What women should know about low-dose aspirin

What women should know about low-dose aspirin

When you hear of someone taking low-dose aspirin daily, you might assume it’s because they are recovering from a heart attack or even a stroke.

But it could prove useful for someone at risk at developing preeclampsia, a potentially serious condition in pregnant women involving high blood pressure. It causes blood vessels to constrict, making it difficult for blood flow to reach the kidneys, brain or uterus.

“Hypertensive disorders in pregnancy are some of the leading causes of maternal mortality,” says Dr. Melissa Dennis, an OB/GYN at Advocate Illinois Masonic Medical Center in Chicago. “The theoretical mechanism of action in taking low-dose Aspirin is that it improves blood flow to organs affected by hypertension.”

Women should talk to their doctor about what’s right for them, Dr. Dennis says. The U.S. Preventive Services Task Force recommends “the use of low-dose aspirin … as preventive medication after 12 weeks of gestation in women who are at high risk for preeclampsia.”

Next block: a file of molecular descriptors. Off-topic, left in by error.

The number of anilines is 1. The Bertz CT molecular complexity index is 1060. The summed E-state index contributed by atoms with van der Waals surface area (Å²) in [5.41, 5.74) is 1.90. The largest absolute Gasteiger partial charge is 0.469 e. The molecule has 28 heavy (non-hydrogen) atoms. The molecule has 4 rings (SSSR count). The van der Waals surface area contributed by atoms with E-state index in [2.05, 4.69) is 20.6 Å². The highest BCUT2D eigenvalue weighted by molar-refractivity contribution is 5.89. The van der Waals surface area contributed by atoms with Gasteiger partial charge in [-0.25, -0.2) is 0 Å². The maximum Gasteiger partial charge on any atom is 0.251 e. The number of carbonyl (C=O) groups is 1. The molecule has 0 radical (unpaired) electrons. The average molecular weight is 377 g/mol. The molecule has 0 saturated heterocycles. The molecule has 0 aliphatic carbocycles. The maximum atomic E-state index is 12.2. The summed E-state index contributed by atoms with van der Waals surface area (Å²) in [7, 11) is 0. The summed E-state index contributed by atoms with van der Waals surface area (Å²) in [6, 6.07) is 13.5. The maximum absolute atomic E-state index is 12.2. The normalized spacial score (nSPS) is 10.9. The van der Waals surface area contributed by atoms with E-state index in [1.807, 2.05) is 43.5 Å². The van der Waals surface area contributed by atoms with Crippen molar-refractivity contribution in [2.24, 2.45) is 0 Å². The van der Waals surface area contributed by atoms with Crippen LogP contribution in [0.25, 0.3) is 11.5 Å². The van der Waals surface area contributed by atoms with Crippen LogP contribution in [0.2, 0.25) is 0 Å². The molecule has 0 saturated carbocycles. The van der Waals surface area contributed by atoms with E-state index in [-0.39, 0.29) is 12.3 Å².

Dr. Dennis says that women with one or more high risk factors or two or more moderate risk factors are candidates for a low-dose aspirin regimen. Moderate risks factors can include a family history of preeclampsia, age and sociodemographic characteristics, while high risk factors can include history of preeclampsia, Type 1 and 2 Diabetes and even some autoimmune diseases.

A previous, uncomplicated full-term delivery would be considered low risk for preeclampsia.

“This is a very important topic, and it’s important to spread the word,” Dr. Dennis says.

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About the Author

Stacy Malliaras
Stacy Malliaras

Stacy Malliaras, health enews contributor, is a marketing specialist for Advocate Health Care and Aurora Health Care. She graduated from Eastern Illinois University with a degree in Public Relations and a Minor in Advertising. She enjoys spending time with friends and family and traveling.